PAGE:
Three Baha’i Citizens Arrested in Shiraz

On Sunday, June 26, 2022, three Baha’i citizens, Shaghayegh Khaneh-Zarin, Negar Ighani and Zhila Sharafi Nasrabadi were arrested by security forces in Shiraz and taken to an unidentified location.

According to HRANA, the news agency of Human Rights Activists, on Sunday, June 26, 2022, security forces arrested three Baha’i individuals in Shiraz.

An informed source told HRANA that  Khane-Zarin’s father had a heart attack due to stress during  his daughter’s arrest and was hospitalized in Shiraz.”

The reason for these arrests and the charges are unknown so far.

Also, Negar Iqani was denied entry to the University Entrance Exam of 2019, even though she is an employee of the institution. 

Even though Iran’s law recognized the right to education indiscriminately for all citizens, the Supreme Council of the Cultural Revolution of Iran bars Baha’is from working at official institutions and participating in higher education.

Freedom of religion is a breach of Article 18 of the Universal Declaration of Human Rights and Article 18 of the International Covenant on Civil and Political Rights. The United Nations Covenant holds that every person has the right to practice religion freely, freedom of converting to a religion, as well as freedom of expression, individually or collectively, openly or secretly.

22 Iranian Baha’is Were Denied Higher Education in September

At least 22 Baha’i students have reportedly been denied entry to universities in Iran despite successfully passing the national admissions test. These Baha’i applicants received a short message with the content: “Dear applicant, there is a flaw in your dossier. Please contact the Response Unit of the Appraisal Agency” when checking their test results online. Last year, at least 58 Baha’i students received the same message. Since 2006, this message has been used to inform several Baha’i students about rejection of their applications.

The 22 Baha’i students who have successfully passed the university entrance exam in 2019 but have been banned from higher education are identified by the Human Rights Activists News Agency as the following (name, city):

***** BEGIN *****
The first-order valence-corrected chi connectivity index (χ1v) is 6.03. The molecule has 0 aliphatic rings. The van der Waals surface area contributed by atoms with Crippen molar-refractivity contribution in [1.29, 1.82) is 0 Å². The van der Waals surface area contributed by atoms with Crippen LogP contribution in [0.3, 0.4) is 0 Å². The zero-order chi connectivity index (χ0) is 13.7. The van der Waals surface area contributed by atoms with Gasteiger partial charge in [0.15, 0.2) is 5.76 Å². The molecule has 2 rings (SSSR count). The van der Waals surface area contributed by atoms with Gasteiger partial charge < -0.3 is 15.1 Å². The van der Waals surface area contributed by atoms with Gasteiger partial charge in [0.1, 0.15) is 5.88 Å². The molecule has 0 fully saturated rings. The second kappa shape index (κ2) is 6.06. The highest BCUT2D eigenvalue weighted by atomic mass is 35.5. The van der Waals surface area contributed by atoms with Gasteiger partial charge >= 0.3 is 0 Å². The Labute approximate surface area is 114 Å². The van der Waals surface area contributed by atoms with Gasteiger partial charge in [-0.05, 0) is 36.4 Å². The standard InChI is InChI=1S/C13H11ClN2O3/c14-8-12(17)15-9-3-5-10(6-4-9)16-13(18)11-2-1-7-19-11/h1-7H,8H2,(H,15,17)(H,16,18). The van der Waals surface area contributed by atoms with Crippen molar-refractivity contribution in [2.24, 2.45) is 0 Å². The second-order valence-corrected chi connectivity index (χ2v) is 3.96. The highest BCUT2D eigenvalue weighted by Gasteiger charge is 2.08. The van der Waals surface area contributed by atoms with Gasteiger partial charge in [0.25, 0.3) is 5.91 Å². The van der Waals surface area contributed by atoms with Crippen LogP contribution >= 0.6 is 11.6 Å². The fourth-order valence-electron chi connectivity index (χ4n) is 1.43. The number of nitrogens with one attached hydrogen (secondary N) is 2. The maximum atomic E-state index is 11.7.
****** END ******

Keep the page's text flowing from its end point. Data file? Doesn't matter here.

Seraj Safaryan (Sari), Tara Ehsan (Karaj), Rojin Kasiri (Karaj), Shamim Idelkhani (Ardabil), Sahand Shirazi (Tehran), Mahtab Khadem (Tehran), Armaghan Enayati (Semnan), Siavash Baloch Gherai (Mashhad), Shailin Aghili (Karaj), Negar Ighani (Shiraz), Rojan Ehsani (Kashan), Ghazal Allahverdi Gorji (Sari), Taranom Kamali (Shiraz), Negin Foroughi (Tehran), Dorsa Mostafavi (Tehran), Aria Ehsani (Karaj), Behzad Yazdani (Sari), Sholeh Movafaghi Eyvali (Sari), Mahsa Forouhari (Karaj), Vafa Nobakht (Sari), Aylar Roshan Nahad (Isfahan), and Noorieh Ferdosian (Isfahan)

Denying Baha’i students’ entry to universities in Iran is not an unprecedented matter. They have been systematically denied access to higher education by the Iranian government. Even dozens of Baha’is who have successfully passed the national examinations and other hurdles to continue their education at the university level have been forced to drop out, even several years into their programs.

Although unofficial sources estimate the Baha’i population of Iran at more than 300,000, Iran’s Constitution officially recognizes only Islam, Christianity, Judaism, and Zoroastrianism. The Baha’i faith is not acknowledged as an official religion by the Iranian government. As a result, the rights of Baha’is in Iran are systematically violated. Over the years, the government used various tactics at different stages of university admission process including application, entrance examination and enrollment, to exclude Baha’is from education at colleges and universities. From a small number of Baha’i students who have been able to register and start their studies at universities, the majority have been expelled at some point before graduation